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What to write in a introduction on a research paper

How to Write an Introduction of a Research Paper

In academic settings, ideas are typically communicated using formal types of writing such as essays. Most academic essays contain an introductory paragraph, which includes a thesis. Also, the corresponding part of a speech, lecture, etc. Once she had suffered through writing dozens of painful introductions, she decided to look up some tips on how to introduce your essay, and after that she got a lot better.

This article is a part of the guide:

Introductions can be tricky. Because the introduction is the first portion of your essay that the reader encounters, the stakes are fairly high for your introduction to be successful.

A good introduction presents a broad overview of your topic and your thesis, and should convince the reader that it is worth their time to actually read the rest of your essay.

Start your introduction broad, but not too broad. Your introduction should provide the reader with a sense of what they should expect out of your essay, not to expound upon every piece of knowledge ever developed by man.

A good test to see if information should go in a body or introductory paragraph is to ask yourself a few questions. Is this providing context or evidence?

How to Write a Research Paper Introduction

Does this introduce my argument, or try to prove it? True evidence or proof deserves a body paragraph. Context and background most likely belong in your introduction.

The majority of the time, your thesis, or main argument, should occur somewhere towards the end of your introduction.

How to Write Research Paper Introduction Paragraph

It is a typical convention to put your thesis as the last sentence of your first paragraph. Provide only helpful, relevant information.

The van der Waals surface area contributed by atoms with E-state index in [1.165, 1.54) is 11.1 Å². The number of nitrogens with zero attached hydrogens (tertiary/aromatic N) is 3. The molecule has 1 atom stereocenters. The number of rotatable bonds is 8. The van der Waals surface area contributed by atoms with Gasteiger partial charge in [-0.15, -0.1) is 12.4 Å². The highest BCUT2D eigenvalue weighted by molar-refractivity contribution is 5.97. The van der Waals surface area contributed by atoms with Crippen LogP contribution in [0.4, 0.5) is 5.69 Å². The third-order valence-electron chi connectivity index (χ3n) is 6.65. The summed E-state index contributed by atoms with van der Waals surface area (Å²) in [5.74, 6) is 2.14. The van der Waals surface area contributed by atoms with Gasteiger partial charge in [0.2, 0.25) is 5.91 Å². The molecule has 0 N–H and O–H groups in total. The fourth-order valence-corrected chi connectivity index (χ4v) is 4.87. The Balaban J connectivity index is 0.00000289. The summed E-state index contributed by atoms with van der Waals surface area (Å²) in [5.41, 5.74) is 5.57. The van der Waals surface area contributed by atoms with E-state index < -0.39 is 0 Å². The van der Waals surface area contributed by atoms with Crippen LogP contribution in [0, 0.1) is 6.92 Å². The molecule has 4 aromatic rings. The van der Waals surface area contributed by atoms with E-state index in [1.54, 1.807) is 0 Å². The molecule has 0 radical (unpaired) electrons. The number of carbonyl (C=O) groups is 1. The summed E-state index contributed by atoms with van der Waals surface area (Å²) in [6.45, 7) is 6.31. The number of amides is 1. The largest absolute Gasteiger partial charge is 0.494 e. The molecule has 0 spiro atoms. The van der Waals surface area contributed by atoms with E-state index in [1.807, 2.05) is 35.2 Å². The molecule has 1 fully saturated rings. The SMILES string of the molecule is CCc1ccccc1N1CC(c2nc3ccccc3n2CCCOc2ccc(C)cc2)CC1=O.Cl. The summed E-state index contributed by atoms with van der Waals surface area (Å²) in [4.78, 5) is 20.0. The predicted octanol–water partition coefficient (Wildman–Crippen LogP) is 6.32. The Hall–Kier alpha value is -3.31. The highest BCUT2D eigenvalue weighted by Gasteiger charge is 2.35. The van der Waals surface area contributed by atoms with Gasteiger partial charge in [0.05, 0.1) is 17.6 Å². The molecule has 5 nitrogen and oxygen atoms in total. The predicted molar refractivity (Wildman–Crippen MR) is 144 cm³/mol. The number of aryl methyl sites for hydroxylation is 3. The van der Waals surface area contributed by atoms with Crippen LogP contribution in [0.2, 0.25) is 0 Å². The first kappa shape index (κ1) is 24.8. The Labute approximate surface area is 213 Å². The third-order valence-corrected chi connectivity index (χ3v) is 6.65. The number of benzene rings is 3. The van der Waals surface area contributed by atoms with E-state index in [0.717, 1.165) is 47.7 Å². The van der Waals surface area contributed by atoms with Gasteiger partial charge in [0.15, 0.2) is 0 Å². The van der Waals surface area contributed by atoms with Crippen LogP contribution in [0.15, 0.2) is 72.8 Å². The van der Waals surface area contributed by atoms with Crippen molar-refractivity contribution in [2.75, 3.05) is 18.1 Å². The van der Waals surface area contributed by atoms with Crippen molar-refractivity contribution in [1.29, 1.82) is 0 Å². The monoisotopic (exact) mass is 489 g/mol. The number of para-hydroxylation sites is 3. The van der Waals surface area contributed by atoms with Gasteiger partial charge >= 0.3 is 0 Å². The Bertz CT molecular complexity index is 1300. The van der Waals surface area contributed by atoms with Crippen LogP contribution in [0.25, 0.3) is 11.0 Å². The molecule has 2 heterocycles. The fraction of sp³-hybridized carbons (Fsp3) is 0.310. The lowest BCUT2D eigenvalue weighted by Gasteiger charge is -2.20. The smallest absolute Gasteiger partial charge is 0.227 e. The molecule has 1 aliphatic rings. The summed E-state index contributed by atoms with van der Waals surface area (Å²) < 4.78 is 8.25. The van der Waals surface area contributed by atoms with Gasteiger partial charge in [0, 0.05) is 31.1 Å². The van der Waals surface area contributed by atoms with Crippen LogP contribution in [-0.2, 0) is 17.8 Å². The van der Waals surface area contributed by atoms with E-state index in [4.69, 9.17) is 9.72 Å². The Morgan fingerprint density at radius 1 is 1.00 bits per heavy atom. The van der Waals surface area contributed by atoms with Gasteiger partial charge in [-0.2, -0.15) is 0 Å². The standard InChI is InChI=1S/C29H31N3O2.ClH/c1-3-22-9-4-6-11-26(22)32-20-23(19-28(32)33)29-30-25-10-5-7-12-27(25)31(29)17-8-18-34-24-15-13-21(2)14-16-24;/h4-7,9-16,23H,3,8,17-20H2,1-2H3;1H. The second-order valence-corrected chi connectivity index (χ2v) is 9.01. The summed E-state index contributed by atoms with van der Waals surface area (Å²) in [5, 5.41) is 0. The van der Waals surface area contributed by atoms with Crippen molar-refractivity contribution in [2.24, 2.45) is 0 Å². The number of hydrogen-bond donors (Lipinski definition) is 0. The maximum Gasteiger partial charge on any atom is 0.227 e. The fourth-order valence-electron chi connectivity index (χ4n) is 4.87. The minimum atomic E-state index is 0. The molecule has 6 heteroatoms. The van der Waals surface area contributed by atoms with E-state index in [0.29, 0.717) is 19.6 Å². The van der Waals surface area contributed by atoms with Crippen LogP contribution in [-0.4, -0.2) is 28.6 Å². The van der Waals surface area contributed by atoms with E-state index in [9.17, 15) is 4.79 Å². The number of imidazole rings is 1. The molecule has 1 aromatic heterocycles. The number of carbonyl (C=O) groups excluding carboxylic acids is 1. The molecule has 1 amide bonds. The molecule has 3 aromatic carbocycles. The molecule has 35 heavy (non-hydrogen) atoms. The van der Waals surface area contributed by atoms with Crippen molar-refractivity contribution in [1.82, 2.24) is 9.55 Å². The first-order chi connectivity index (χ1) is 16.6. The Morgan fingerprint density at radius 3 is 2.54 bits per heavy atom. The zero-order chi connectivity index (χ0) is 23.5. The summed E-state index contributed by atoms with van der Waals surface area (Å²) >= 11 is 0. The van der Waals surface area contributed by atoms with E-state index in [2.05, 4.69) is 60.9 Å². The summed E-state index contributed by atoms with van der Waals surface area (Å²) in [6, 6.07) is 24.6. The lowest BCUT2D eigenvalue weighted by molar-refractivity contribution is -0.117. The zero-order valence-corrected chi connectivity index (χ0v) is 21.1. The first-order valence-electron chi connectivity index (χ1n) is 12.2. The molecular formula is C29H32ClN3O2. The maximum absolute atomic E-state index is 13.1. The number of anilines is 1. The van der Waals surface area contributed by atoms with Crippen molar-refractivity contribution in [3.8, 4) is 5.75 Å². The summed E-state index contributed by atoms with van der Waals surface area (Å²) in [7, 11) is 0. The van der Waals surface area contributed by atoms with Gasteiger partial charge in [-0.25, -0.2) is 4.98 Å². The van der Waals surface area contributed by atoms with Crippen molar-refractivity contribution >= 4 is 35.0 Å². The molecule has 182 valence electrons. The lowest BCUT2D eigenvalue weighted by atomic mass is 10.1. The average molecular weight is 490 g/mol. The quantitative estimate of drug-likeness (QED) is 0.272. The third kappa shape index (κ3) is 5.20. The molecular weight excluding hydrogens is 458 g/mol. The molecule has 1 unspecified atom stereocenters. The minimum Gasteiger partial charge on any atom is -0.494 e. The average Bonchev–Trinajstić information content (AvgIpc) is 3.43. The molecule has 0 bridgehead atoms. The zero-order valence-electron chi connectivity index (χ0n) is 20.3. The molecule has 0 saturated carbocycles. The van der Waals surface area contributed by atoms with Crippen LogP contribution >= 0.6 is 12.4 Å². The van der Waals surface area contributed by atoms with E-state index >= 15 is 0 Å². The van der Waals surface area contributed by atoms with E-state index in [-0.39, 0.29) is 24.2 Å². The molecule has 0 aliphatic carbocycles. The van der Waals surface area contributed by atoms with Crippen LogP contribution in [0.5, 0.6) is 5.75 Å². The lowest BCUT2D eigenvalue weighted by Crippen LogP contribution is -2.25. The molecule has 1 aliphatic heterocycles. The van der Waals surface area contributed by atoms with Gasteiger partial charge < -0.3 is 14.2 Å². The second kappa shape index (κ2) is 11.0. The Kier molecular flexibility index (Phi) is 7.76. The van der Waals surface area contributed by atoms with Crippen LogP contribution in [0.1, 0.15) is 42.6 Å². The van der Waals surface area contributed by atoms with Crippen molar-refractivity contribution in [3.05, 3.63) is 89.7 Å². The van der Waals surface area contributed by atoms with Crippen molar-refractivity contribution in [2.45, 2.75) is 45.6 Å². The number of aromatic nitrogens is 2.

• When do I do it?
  • Anecdotes can be an interesting opener to your essay, but only if the anecdote in question is truly relevant to your topic;
  • But sometimes even the smartest students fail in choosing a competitive topic and building a solid thesis;
  • Not every mentor requires an essay structure overview in the introduction, but sometimes students are asked to stress on few aspects of their future research.

Anecdotes can be an interesting opener to your essay, but only if the anecdote in question is truly relevant to your topic. Are you writing an essay about Maya Angelou? An anecdote about her childhood might be relevant, and even charming. Are you writing an essay about safety regulations in roller coasters? Go ahead and add an anecdote about a person who was injured while riding a roller coaster.

Are you writing an essay about Moby Dick?

  1. The length of your introduction depends on the length and complexity of your project, but generally it should not exceed one page unless it is a very long project or a book.
  2. It is expected that very few will continue and that most of the participants will not obey the order.
  3. Your introduction should briefly state what the literature will be about.

Perhaps an anecdote about that time your friend read Moby Dick and hated it is not the best way to go. The same is true for statistics, quotes, and other types of information about your topic. Starting your essay with a definition is a good example of one of these conventions.

  1. Just write an overview of recent works and most relevant issues.
  2. Explain the role of the existing literature in your research and what is completely new about your own concept.
  3. You cannot start writing an introduction without having a personal view on the issue that you are going to study.

At this point, starting with a definition is a bit boring, and will cause your reader to tune out. If you are having trouble with your intro, feel free to write some, or all, of your body paragraphs, and then come back to it. Convince the reader that your essay is worth reading. Your reader should finish the introduction thinking that the essay is interesting or has some sort of relevance to their lives.

A good introduction is engaging; it gets the audience thinking about the topic at hand and wondering how you will be proving your argument. Good ways to convince your reader that your essay is worthwhile is to provide information that the reader might question or disagree with.

Once they are thinking about the topic, and wondering why you hold your position, they are more likely to be engaged in the rest of the essay. Basically, a good introduction provides the reader with a brief overview of your topic and an explanation of your thesis.

A good introduction is fresh, engaging, and interesting. Be brief, be concise, be engaging.